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Aug 28, 2020
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Senior Iranian Official Mohammad-Javad Larijani: The JCPOA Was A Mistake; Our Right To Nuclear Energy Is Equal To That Of The U.S., Russia, China, England, And France

#8247 | 04:01
Source: Channel 4 (Iran)

The following is a complimentary offering from the MEMRI Iran Threat Monitor Project (ITMP). For more information, write to [email protected] with "ITMP Subscription" in the subject line.

Mohammad-Javad Larijani, a member of Iran's Expediency Council and an advisor to the head of Iran's judiciary, said in an August 28, 2020 interview on Channel 4 (Iran) that signing the JCPOA had been a mistake and that nuclear energy and scientific achievements are Iran's undeniable right. He added that Iranians who say they just "want to live" and do not care about nuclear energy or long-range missiles are echoing an idea that is promoted by the enemy inside Iran. In addition, Larijani discussed access to the "virtual space" in Iran and questioned why Instagram – which he said is run by Jews and Americans – has access to the minds of the public. He argued that even the United States banned WeChat and TikTok as soon as they began to run contrary to U.S. interests.

Mohammad-Javad Larijani: "We made a mistake [with the JCPOA], and we were duped. Of course, some people say: 'If it was so good for the Americans, how come they pulled out of the deal?' Such an unprofessional conclusion... They want things beyond [the nuclear deal]. They pulled out of the deal for something else. In a certain way, they actually signed it just so they could pull out. 

[...]

"Our red line is the rule of Islam and our independence.

[...]

"What is one of the clear manifestations of this? Nuclear energy and our scientific achievements are our undeniable rights. We have no less right to the field of nuclear energy and knowledge than America, Russia, China, England, and France have. We must not accept any restrictions on this.

[...]

"I am one of the most ardent opponents of the NPT, not because it is a bad document, but because it has already been destroyed, anyway. Regarding the additional protocol, it is a total mistake to sign it. These issues are temporary, and the West should appreciate that we even listened to it for some time.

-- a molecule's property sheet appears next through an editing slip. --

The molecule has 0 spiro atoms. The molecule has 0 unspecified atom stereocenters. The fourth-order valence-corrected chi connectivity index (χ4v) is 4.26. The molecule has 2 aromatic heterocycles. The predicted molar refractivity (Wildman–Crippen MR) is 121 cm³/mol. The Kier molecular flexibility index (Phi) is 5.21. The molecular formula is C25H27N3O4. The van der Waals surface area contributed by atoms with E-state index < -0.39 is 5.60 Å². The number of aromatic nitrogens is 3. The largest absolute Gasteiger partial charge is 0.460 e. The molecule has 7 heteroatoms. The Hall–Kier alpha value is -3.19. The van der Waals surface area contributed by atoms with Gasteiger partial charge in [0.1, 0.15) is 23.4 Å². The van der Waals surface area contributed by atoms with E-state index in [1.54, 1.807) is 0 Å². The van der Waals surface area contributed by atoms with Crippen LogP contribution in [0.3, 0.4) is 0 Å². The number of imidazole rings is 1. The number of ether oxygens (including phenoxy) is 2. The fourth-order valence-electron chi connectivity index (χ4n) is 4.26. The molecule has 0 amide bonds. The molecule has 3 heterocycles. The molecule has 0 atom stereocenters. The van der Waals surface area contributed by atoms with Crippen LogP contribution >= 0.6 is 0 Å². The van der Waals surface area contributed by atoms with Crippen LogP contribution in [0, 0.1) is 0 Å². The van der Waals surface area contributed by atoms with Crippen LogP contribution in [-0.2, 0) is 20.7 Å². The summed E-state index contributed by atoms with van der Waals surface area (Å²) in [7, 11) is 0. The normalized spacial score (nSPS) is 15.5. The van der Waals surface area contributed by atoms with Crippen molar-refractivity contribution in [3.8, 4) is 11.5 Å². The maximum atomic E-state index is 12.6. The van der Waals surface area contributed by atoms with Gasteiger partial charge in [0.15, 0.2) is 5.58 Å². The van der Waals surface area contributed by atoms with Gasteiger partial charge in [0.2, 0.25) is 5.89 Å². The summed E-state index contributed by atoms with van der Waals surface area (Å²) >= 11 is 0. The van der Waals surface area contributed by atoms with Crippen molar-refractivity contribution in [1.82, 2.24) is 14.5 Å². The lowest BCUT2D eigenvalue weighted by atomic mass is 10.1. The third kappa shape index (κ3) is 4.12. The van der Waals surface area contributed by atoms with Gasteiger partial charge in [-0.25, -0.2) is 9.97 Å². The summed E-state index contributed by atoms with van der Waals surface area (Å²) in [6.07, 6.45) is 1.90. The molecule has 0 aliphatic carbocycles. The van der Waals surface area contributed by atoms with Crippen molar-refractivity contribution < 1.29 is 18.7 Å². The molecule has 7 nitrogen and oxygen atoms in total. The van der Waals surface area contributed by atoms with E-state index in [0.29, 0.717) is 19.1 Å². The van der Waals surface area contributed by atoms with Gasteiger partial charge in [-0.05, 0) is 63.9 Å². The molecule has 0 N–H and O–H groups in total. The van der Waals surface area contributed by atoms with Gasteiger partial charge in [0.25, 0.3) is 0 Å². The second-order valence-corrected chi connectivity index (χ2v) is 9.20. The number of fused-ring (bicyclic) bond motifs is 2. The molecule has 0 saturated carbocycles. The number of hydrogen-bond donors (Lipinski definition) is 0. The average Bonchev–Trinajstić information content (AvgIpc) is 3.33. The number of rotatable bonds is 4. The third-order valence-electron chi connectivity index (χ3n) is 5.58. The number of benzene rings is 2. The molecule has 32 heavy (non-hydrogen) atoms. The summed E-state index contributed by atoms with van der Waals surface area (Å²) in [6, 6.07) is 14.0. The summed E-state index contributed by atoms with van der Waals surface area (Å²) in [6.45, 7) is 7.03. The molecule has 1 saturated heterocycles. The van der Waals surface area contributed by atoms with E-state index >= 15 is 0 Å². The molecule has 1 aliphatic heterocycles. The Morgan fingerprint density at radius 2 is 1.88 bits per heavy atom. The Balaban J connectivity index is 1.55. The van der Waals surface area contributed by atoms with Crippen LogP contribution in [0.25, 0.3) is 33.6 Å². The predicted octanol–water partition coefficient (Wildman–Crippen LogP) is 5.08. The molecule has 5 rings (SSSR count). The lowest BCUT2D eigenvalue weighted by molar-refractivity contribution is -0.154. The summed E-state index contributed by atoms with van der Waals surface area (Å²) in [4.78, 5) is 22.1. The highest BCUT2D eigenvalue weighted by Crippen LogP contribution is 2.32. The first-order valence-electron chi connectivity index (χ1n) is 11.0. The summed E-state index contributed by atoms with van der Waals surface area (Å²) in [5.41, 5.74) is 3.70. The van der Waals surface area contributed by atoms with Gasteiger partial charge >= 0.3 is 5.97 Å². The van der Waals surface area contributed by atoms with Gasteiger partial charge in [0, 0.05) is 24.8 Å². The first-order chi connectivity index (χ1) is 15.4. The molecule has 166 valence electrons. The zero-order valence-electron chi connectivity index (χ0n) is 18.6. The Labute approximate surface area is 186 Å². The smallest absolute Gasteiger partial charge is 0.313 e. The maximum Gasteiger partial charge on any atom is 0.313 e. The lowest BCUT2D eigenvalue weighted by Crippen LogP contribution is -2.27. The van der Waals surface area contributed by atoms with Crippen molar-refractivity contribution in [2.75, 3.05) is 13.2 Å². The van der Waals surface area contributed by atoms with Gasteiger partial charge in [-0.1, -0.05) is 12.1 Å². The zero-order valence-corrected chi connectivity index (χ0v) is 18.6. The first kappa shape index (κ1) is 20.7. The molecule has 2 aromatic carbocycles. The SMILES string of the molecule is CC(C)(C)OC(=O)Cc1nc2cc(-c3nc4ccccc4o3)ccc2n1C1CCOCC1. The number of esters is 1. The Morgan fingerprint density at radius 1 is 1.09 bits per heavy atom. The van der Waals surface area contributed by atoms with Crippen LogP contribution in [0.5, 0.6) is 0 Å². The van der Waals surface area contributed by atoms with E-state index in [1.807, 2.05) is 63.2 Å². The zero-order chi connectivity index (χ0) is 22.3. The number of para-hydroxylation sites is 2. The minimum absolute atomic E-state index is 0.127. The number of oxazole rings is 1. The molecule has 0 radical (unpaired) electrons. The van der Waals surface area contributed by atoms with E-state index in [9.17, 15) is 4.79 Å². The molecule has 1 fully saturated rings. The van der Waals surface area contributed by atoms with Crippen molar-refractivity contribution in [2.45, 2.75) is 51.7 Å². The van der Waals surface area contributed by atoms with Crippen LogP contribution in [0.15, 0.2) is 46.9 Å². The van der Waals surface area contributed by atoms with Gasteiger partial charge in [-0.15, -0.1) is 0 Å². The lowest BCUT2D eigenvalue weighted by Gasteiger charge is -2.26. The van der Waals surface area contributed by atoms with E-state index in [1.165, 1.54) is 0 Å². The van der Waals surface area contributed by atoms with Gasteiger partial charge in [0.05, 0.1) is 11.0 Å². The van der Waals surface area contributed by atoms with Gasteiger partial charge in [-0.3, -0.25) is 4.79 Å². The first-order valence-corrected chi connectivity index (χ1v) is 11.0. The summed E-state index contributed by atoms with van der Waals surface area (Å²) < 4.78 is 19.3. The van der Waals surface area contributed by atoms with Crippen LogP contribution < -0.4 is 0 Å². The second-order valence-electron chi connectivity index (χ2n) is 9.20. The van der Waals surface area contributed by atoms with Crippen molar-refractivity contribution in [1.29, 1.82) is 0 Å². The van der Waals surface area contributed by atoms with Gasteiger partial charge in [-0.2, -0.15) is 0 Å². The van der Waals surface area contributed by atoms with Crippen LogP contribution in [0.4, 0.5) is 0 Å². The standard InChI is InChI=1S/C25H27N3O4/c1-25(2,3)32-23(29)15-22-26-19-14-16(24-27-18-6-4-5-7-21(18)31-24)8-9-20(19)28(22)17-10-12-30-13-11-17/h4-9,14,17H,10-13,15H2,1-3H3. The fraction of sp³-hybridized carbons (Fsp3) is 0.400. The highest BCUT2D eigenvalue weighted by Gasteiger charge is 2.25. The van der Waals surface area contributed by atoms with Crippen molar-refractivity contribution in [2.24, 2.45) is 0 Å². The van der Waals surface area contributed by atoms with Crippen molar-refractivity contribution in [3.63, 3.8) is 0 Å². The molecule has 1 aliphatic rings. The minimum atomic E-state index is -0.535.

[...]

"These are all our undeniable rights. We have never given up on them, and we never will. If somebody does not like this statement, then he does not understand it. He is wrong." 

[...]

Interviewer: "When we are talking about a country and people, how [important] are these people and what they choose? Maybe Mr. Larijani wants to become a martyr, like on Ashura, and maybe he wants to fight. But what if that's not what I want?" [Let's say] I don't want nuclear energy, the other things, or long-range missiles. [Let's say] that's not what I choose. Is the only way to check this through elections? Are these discussions and concepts even important when it comes to general policymaking?" 

Larijani: "Look, we need to correctly understand the conditions. Today, we have a strong and organized regime. It decides and executes, and it inspects the circumstances. We are not in a situation in which we are numb and, in a vacuum, asking every person whether he wants to fight or not. This regime enjoys broad national support, makes important decisions, and is steadfast before the enemy. And don't think that [signing] the JCPOA reduced our resistance.

[...]

"The second point is that injecting an idea that the enemy promotes and that a certain group within Iran keeps echoing. They say: 'Enough. We want to live. Where have you taken us? We are tired.' It is quite the opposite. We do want to live, but as human beings, not as slaves.

[...]

"I am not against the virtual space, but we don't know what to do. We pretend to be modern by means of people who don't understand modern thinking. The Americans, who talk a big talk [about freedom], blocked WeChat and TikTok the moment they began to run against their interests. For 12, 10, 8 years, we have been arguing over the issue and saying that Instagram, which Israel... It belongs to Jews and Americans... Why should it have access to the minds of the public?" 

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